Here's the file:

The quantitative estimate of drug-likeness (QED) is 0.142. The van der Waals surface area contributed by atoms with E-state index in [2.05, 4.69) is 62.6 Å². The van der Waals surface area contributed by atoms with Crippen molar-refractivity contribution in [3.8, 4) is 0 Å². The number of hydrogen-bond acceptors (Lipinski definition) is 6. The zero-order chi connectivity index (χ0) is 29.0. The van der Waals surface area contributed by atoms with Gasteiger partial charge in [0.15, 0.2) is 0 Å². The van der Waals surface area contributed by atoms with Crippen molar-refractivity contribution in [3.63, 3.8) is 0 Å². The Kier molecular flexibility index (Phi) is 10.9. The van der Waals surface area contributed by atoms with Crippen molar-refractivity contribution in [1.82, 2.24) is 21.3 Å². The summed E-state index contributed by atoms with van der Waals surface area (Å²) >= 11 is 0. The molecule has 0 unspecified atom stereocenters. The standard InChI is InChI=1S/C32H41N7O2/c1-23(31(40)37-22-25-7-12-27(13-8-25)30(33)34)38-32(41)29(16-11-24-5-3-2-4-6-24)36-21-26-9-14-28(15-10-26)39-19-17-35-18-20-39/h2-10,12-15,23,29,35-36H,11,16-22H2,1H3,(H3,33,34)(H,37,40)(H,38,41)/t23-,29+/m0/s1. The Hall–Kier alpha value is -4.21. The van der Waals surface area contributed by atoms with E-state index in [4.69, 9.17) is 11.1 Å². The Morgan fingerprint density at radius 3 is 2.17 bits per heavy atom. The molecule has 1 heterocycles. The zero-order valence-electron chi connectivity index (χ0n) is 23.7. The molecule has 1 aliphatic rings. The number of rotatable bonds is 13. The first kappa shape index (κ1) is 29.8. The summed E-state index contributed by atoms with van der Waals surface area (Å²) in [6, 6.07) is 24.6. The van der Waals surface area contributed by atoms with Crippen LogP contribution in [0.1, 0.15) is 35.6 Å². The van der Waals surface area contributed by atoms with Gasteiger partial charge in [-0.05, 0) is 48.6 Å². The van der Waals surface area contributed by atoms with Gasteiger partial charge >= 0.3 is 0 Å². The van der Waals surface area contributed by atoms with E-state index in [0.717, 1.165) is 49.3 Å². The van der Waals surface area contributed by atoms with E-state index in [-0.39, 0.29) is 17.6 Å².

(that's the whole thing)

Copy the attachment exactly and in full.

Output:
The quantitative estimate of drug-likeness (QED) is 0.142. The van der Waals surface area contributed by atoms with E-state index in [2.05, 4.69) is 62.6 Å². The van der Waals surface area contributed by atoms with Crippen molar-refractivity contribution in [3.8, 4) is 0 Å². The number of hydrogen-bond acceptors (Lipinski definition) is 6. The zero-order chi connectivity index (χ0) is 29.0. The van der Waals surface area contributed by atoms with Gasteiger partial charge in [0.15, 0.2) is 0 Å². The van der Waals surface area contributed by atoms with Crippen molar-refractivity contribution in [3.63, 3.8) is 0 Å². The Kier molecular flexibility index (Phi) is 10.9. The van der Waals surface area contributed by atoms with Crippen molar-refractivity contribution in [1.82, 2.24) is 21.3 Å². The summed E-state index contributed by atoms with van der Waals surface area (Å²) >= 11 is 0. The molecule has 0 unspecified atom stereocenters. The standard InChI is InChI=1S/C32H41N7O2/c1-23(31(40)37-22-25-7-12-27(13-8-25)30(33)34)38-32(41)29(16-11-24-5-3-2-4-6-24)36-21-26-9-14-28(15-10-26)39-19-17-35-18-20-39/h2-10,12-15,23,29,35-36H,11,16-22H2,1H3,(H3,33,34)(H,37,40)(H,38,41)/t23-,29+/m0/s1. The Hall–Kier alpha value is -4.21. The van der Waals surface area contributed by atoms with E-state index in [4.69, 9.17) is 11.1 Å². The Morgan fingerprint density at radius 3 is 2.17 bits per heavy atom. The molecule has 1 heterocycles. The zero-order valence-electron chi connectivity index (χ0n) is 23.7. The molecule has 1 aliphatic rings. The number of rotatable bonds is 13. The first kappa shape index (κ1) is 29.8. The summed E-state index contributed by atoms with van der Waals surface area (Å²) in [6, 6.07) is 24.6. The van der Waals surface area contributed by atoms with Crippen LogP contribution in [0.1, 0.15) is 35.6 Å². The van der Waals surface area contributed by atoms with Gasteiger partial charge in [-0.05, 0) is 48.6 Å². The van der Waals surface area contributed by atoms with Gasteiger partial charge >= 0.3 is 0 Å². The van der Waals surface area contributed by atoms with E-state index in [0.717, 1.165) is 49.3 Å². The van der Waals surface area contributed by atoms with E-state index in [-0.39, 0.29) is 17.6 Å².